by Ákos Budai | Investment

As core European markets continue to become increasingly tight, the CEE region is attracting more capital and witnessing high levels of real estate investment activity.


As core European markets continue to become increasingly tight, the CEE region is attracting more capital and witnessing high levels of real estate investment activity.

Stuart Jordan, Head of Capital Markets CEE at JLL, said: “With almost €9 billion in real estate transactions, 2015 represented the third highest CEE regional investment volume on record. Whilst Poland and Czech Republic attracted 76% of regional volume, 2015 saw growth and continued interest also in Hungary, Romania and Slovakia. Further to this, the SEE region is showing strong signs of attracting new equity sources to the region, with Serbia leading the way in terms of large institutional grade transactions. Investor appetite is set to continue and considering the ongoing deals and those in the pipeline, we expect 2016 to be another good year for Central and Eastern Europe markets".

 

A full -year breakdown saw Poland lead the region in terms of real estate investment volumes with €4.1 billion, a 2015 share of 46%. The Czech Republic came next (30%, a total of €2.65 billion) followed by Hungary (9%, €790 million), Romania (7.5%, €650 million), Slovakia (4.5%, €412 million), and the SEE (other CEE) markets (3%, ca €300 million).

Czech Republic

For the Czech Republic, the last year´s volume is the highest since 2007 when a total of €2.87 billion was recorded. After a strong first half, H2 2015 saw a further €1.45 billion of transactions to provide a full-year figure of €2.65 billion. H2 was therefore 65% higher than the comparable 2014 figure. Overall, volumes were ca. 8% below the 2007 country record.

25 transactions in H2 provided an average deal size above €58 million, with traditional sector activity focused on offices (12) and retail (7). Notably, the largest transaction of the period was the sale of a residential portfolio by a private Czech group and whilst residential is not a developed institutional investment asset class in the Czech Republic, the profile of the RPG portfolio saw Blackstone / Round Hill Capital complete its purchase in August for ca. €700 million.

“During 2015, domestic equity further cemented its position within the well-diversified Czech capital pool; H2 saw 62% of offices and 50% of retail purchased by Czech entities," says Stuart Jordan. Of particular note was the purchase of ‘Savarin’, a retail-led, mixed-use project by Czech group Crestyl from Ballymore for ca. €84 million; this redevelopment opportunity’s realisation will constitute a major regeneration of an area behind Wenceslas Square (Prague’s main high street) and sparked a competitive tender involving an array of international and domestic groups.

Elsewhere, retail transactions demonstrated the continued appetite for regional assets. Varyáda shopping centre in Karlovy Vary and the Bluehouse Portfolio both traded to push total H2 retail volumes up to €322 million. Offices in H2 saw an increase of ca. 74% by volume when compared with H1 as the number of individual transactions doubled to 12. Industrial and logistics saw its largest transaction of 2015 in H2 with the €75 million purchase of the Amazon facility near Prague airport by AEW.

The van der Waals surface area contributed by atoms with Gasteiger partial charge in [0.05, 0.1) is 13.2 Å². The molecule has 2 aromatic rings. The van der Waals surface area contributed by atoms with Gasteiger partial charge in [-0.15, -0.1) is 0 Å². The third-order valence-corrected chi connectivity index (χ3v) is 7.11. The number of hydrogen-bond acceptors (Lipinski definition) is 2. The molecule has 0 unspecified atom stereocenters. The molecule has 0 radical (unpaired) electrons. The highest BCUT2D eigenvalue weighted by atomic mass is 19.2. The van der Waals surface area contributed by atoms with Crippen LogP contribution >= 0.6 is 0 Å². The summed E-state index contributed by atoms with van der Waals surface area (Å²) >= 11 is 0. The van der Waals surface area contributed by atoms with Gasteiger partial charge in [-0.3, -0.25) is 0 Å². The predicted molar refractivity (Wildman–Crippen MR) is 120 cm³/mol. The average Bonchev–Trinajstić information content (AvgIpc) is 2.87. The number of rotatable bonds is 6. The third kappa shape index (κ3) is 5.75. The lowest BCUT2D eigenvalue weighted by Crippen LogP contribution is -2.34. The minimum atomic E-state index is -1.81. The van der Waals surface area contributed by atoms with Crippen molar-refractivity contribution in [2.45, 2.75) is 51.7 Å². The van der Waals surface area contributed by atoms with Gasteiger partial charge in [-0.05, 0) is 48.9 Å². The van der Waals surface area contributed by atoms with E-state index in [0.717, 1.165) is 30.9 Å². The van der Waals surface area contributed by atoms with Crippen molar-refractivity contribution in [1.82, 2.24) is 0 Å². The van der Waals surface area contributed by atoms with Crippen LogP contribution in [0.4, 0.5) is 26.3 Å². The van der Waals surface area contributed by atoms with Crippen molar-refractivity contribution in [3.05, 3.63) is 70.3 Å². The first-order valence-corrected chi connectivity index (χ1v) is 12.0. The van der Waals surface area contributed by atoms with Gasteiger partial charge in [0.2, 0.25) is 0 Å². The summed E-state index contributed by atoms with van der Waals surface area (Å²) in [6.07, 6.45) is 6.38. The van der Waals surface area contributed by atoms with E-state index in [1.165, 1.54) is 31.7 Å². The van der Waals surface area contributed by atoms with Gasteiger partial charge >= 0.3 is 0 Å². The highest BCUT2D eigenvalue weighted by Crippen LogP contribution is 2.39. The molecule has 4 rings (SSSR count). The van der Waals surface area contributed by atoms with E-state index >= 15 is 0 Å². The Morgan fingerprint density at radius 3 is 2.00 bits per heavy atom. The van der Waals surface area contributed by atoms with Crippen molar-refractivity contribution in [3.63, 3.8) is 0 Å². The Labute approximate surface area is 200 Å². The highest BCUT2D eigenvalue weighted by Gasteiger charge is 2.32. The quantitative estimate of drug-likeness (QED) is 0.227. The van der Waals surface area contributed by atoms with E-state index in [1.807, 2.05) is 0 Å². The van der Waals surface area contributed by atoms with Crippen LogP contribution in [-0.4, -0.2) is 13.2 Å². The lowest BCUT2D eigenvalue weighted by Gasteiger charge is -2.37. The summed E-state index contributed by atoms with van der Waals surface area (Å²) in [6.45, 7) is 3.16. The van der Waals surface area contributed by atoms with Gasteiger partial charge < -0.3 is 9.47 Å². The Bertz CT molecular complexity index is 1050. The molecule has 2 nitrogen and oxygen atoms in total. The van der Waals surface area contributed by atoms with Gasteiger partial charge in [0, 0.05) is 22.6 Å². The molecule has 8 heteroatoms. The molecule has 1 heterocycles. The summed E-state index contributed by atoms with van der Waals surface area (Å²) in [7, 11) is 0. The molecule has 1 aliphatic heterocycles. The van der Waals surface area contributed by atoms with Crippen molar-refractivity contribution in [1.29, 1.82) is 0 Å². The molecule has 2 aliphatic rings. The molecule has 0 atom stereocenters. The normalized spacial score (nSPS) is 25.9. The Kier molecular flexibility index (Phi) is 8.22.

“Looking forward, a sizable pipeline across all sectors complimented by a supportive financial environment suggests that 2016 will continue the pattern of robust transactional volumes from a variety of capital sources," concludes Stuart Jordan.

Hungary

The Hungarian commercial real estate market reached the highest volume since the peak of the market in 2007 with ca. €790 million transacted in 2015. Almost 60% of the annual volume was generated by portfolio transactions, which clearly reflects the increasing interest of investors for large platforms in an attempt to gain significant exposure to the market.

The outstanding performance of the market was supported by various factors. Market fundamentals improved remarkably, with record breaking occupier demand, declining vacancy rates and a limited development pipeline. The pool of buyers deepened: the importance of Hungarian real estate funds and overseas investors increased strikingly, the presence of exotic private money remained significant, while European capital (British and Austrian investors) was also active. Moreover, the yield spread with Western European and other leading CEE markets guarantees the attraction of the market.

Based on the latest transactional evidence the prime office yields stand at 7.00% along with prime retail while we now price prime logistics at 8.75%.

Benjamin Perez-Ellischewitz, Head of Capital Markets at JLL Hungary said: "In our opinion, interest for Hungarian assets will increase further in 2016. Domestic buyers (local real estate funds, the Hungarian National Bank) and overseas investors will drive most of the activity and liquidity will remain high in every asset class. Although several property portfolios were already transacted in 2015, we expect further large platforms to be sold in 2016 as well as large ticket landmark buildings. The market witnessed increasing activity on the transaction of claims and we expect the secondary debt trading to remain an essential part of the activity in 2016."

Rita Tuza, Head of Research at JLL Hungary added: "It is highly anticipated that Hungary’s sovereign debt rating will be upgraded from junk level to investment grade in March 2016, which could be encouraging even for the more conservative investors for whom the strong market fundamentals and relatively high yields have not be compelling enough arguments. The gap in pricing expectations between vendors and bidders narrowed and liquidity increased in every asset class along with improved debt finance terms.